These outbreaks usually begin when vaccinated people shed live vaccine virus in their stool. From there, the virus can spread within the community and, over time, morph into a form that can cripple people and trigger new outbreaks.
Many countries that have eliminated polio have switched to injectable vaccines containing virus killed decades ago to avoid such risks; the Nordic countries and the Netherlands have never used the oral vaccine. The ultimate goal is to switch the world to vaccines once wild polio is eradicated, but some scientists say the switch should happen sooner.
“We probably never could have brought polio under control in the developing world without the (oral polio vaccine), but that’s the price we’re paying now,” said Dr Paul Offit, director of the Vaccine Education Center at the Children’s Philadelphia Hospital. “The only way to eliminate poliomyelitis is to eliminate the use of the oral vaccine.”
Aidan O’Leary, director of the WHO’s polio department, described the discovery of the spread of polio in London and New York as “a major surprise”, saying officials were focused on eradication of the disease in Afghanistan and Pakistan, where health workers have been killed. for the vaccination of children and where the conflict has made access to certain areas impossible.
Still, O’Leary said he was confident that Israel, Britain and the United States would quickly stop their newly identified outbreaks.
The oral vaccine is credited with dramatically reducing the number of children paralyzed by polio. When the global eradication effort began in 1988, there were approximately 350,000 cases of wild poliomyelitis a year. So far this year, there have been 19 cases of wild polio, all in Pakistan, Afghanistan and Mozambique.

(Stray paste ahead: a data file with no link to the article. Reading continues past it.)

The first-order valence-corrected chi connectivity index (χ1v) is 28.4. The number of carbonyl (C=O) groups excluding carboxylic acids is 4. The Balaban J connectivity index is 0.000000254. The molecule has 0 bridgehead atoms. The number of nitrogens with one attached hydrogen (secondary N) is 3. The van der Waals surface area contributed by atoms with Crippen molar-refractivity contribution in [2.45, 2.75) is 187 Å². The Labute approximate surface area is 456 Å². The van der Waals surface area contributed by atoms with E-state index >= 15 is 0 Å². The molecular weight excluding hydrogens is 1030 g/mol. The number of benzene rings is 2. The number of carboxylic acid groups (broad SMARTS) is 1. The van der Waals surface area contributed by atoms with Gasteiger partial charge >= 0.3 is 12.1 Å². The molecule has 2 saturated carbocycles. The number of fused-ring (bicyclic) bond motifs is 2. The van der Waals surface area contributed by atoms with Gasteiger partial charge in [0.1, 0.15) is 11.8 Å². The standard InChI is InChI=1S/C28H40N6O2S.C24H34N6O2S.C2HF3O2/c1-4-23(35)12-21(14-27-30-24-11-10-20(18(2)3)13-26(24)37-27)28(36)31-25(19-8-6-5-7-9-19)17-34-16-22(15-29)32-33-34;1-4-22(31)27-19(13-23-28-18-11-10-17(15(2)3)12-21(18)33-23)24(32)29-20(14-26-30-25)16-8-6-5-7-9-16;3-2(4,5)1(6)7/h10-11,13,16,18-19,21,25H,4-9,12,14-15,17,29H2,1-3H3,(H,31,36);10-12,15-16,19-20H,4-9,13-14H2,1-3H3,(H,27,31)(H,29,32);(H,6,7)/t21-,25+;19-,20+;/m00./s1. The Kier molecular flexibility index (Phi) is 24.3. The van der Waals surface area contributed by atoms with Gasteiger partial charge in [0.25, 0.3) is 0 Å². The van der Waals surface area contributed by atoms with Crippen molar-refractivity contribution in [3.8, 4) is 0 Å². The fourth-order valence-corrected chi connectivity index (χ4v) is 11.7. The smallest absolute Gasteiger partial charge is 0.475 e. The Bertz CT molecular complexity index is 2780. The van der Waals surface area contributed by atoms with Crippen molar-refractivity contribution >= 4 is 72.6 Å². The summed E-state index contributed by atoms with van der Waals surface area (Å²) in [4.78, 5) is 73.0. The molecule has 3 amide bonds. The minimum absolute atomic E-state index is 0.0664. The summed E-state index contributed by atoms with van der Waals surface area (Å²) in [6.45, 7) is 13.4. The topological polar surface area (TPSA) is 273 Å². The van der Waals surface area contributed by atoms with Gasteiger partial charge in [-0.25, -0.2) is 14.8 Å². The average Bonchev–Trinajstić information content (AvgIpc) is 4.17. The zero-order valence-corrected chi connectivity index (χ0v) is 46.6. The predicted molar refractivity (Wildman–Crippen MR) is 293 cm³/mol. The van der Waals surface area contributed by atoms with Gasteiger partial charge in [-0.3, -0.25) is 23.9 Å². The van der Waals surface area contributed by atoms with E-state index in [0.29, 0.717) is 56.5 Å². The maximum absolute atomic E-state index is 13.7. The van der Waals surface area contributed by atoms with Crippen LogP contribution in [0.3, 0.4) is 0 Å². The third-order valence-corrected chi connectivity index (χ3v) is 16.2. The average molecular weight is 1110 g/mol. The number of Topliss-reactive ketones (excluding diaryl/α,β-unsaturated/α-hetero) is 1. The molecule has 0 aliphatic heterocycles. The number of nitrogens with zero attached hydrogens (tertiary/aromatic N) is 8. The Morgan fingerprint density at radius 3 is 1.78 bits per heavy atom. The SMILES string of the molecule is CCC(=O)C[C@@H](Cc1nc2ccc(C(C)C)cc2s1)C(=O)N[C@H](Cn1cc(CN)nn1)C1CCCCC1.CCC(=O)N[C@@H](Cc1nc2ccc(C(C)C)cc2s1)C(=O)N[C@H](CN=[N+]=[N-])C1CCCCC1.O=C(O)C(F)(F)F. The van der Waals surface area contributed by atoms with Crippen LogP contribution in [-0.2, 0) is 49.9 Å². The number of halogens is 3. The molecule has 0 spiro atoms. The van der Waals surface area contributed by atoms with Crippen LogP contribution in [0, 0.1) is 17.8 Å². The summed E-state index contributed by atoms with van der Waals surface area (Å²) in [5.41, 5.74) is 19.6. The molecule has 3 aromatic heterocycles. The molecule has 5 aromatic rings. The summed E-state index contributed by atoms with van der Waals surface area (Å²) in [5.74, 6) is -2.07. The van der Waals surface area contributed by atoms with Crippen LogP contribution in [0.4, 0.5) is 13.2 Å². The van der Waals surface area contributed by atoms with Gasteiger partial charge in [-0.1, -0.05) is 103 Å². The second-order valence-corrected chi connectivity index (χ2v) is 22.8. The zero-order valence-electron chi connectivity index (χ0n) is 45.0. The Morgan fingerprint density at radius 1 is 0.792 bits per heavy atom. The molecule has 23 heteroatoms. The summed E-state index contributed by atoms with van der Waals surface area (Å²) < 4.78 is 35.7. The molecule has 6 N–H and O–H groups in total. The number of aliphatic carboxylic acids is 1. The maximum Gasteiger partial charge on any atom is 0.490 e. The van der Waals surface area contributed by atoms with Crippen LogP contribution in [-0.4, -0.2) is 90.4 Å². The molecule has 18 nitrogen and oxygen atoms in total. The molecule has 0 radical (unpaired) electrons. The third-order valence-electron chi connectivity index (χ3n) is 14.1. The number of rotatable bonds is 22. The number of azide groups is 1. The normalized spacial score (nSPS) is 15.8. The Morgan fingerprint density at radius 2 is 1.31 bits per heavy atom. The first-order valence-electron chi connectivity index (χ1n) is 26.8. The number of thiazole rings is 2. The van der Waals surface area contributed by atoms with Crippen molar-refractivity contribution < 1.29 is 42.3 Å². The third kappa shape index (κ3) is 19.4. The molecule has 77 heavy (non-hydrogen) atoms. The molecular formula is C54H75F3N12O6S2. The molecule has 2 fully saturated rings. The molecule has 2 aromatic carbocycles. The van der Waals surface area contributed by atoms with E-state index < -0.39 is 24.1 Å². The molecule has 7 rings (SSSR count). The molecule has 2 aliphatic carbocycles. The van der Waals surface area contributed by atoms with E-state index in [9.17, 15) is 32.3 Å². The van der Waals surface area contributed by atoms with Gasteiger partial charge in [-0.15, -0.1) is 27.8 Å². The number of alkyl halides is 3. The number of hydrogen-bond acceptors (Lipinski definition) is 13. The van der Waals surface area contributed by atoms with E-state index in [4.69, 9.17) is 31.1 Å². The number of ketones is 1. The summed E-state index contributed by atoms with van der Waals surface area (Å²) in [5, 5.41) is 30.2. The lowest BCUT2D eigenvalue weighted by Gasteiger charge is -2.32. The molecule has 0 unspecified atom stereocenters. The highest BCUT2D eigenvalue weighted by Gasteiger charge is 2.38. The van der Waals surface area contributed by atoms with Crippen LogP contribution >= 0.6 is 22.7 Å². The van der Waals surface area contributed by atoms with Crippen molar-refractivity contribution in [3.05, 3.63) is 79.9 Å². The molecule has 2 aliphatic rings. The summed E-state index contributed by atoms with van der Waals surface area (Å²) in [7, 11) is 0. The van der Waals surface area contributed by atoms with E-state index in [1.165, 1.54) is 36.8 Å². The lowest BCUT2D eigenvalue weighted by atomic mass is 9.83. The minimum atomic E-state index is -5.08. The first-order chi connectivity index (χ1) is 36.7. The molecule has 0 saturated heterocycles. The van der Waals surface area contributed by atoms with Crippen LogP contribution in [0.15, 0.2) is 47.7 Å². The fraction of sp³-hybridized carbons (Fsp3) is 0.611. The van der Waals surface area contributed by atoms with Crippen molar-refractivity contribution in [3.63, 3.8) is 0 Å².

In 2020, the number of vaccine-related polio cases peaked at more than 1,100 spread across dozens of countries. It has since declined to around 200 this year so far.
Last year, WHO and partners also began using a new oral polio vaccine, which contains a live but weakened virus that scientists say is less likely to mutate into a dangerous form. But supplies are limited.
To stop polio in Britain, the United States and Israel, what is needed is more vaccination, experts say. That’s something Barrett of Columbia University worries might be difficult in the age of COVID-19.
“What’s different now is a reduction in trust in authority and political polarization in countries like the US and the UK,” Barrett said. “The presumption that we can rapidly increase the number of vaccinations may be more difficult now.”
Oyewale Tomori, a virologist who helped lead Nigeria’s efforts to eliminate polio, said that in the past he and his colleagues were hesitant to describe outbreaks as ‘vaccine-derived’, fearing people would fear the vaccine. .
“All we can do is explain how the vaccine works and hope people understand that vaccination is the best protection, but it’s complicated,” Tomori said. “In hindsight, maybe it would have been better not to use this vaccine, but at that time nobody knew it would turn out like this.”
The Associated Press Health and Science Department is supported by the Howard Hughes Medical Institute Department of Science Education. The AP is solely responsible for all content.